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Hackers release new 'jailbreak' for Apple's iPhone 3GS, iPad


A new "jailbreak" for the iPhone 3GS and iPad was released this weekend by hackers, and allows users to run third-party software with features not authorized by Apple, including multitasking.

Dubbed "Spirit," the software for Windows and Mac OS X allows users to jailbreak their iPhone OS device, including firmware 3.1.2, 3.1.3, and the iPad-exclusive 3.2. The practice of jailbreaking allows users to run code not approved by Apple on their mobile device.

The hack was released by a coder who goes by the handle "comex," and is a member of the Dev Team group. They, along with George "Geohot" Hotz, are the most high-profile hackers of the iPhone OS.

The Spirit jailbreak was first demonstrated on the iPad in early April. The release was delayed until after the iPad 3G went on sale last Friday to ensure it would work with the new hardware.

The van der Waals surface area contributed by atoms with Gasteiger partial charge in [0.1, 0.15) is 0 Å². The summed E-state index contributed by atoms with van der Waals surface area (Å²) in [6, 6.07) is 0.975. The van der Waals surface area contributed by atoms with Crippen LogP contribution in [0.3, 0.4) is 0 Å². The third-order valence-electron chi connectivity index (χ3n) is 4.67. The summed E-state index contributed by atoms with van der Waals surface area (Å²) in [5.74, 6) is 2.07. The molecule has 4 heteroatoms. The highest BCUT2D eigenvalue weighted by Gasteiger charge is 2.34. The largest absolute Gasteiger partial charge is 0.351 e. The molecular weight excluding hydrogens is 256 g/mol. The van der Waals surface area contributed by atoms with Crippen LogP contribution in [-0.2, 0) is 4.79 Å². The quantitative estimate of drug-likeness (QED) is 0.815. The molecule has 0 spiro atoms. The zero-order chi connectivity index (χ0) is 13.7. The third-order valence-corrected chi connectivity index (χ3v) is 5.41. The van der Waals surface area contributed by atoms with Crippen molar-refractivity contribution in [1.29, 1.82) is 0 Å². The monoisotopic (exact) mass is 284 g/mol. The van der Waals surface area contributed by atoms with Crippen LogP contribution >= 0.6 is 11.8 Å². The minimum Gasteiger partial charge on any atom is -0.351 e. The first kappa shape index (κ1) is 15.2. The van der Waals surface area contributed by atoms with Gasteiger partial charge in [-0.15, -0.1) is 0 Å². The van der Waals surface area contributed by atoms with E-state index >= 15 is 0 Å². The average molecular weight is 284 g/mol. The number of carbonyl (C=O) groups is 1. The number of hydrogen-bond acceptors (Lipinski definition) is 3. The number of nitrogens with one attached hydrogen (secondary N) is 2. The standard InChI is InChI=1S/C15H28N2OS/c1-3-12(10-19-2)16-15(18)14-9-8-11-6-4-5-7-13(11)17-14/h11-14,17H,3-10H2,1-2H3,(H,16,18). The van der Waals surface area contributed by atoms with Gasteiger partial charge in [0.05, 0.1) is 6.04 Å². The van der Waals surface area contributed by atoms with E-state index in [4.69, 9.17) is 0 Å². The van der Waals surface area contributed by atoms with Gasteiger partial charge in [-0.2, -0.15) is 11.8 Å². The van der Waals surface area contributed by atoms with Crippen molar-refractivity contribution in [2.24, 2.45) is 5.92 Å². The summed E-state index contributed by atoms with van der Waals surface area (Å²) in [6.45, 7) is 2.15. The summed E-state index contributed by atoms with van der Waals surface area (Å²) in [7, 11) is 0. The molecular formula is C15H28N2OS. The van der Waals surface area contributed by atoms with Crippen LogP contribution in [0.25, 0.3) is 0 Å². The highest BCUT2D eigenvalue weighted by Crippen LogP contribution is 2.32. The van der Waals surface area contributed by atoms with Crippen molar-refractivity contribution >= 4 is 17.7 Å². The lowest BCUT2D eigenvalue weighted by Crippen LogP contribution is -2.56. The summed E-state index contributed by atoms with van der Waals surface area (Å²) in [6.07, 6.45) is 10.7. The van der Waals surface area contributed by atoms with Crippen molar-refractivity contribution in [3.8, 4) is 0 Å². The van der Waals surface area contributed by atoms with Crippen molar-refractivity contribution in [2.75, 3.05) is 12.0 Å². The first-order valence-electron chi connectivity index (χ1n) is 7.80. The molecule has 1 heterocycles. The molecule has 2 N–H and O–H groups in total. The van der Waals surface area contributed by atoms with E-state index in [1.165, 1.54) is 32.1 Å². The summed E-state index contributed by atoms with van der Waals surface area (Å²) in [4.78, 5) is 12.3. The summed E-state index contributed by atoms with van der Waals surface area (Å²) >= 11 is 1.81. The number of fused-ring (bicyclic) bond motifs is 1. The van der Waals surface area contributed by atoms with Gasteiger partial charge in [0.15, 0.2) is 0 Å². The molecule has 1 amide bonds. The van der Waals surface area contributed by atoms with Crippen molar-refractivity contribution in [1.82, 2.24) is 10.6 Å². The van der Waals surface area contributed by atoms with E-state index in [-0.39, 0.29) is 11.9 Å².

The jailbreak installs Cydia, an unauthorized digital storefront that is the hackers' equivalent of Apple's own App Store. It includes unauthorized software such as "Backgrounder," which allows users to run more than one application at once. Early reports indicate that Backgrounder works on the iPad, though most other Cydia software created for the iPhone must be updated to run on the larger 9.7-inch screen.

Previously, many iPhone 3GS users could only use a "tethered" jailbreak released by Hotz. This method meant users of the latest iPod touch, and any iPhone 3GS released in October 2009 or later, could not perform a hardware reset of the phone without connecting it via USB cable to a computer. The Spirit jailbreak is not tethered.

Last year, Apple updated the BootROM for the iPhone 3GS to iBoot-359.32 in a mid-cycle hardware release in October — the first time ever that the handset maker modified its hardware in the middle of a product line, without a new model released. That update has slowed hackers in their ongoing game of cat and mouse with Apple.

Apple and the jailbreaking community have gone back and forth for some time, as the Cupertino, Calif., company has looked to close avenues used by hackers. One of Apple's main concerns about jailbreaking is piracy, as the procedure can allow users to steal software from the App Store, in addition to running unauthorized third-party applications.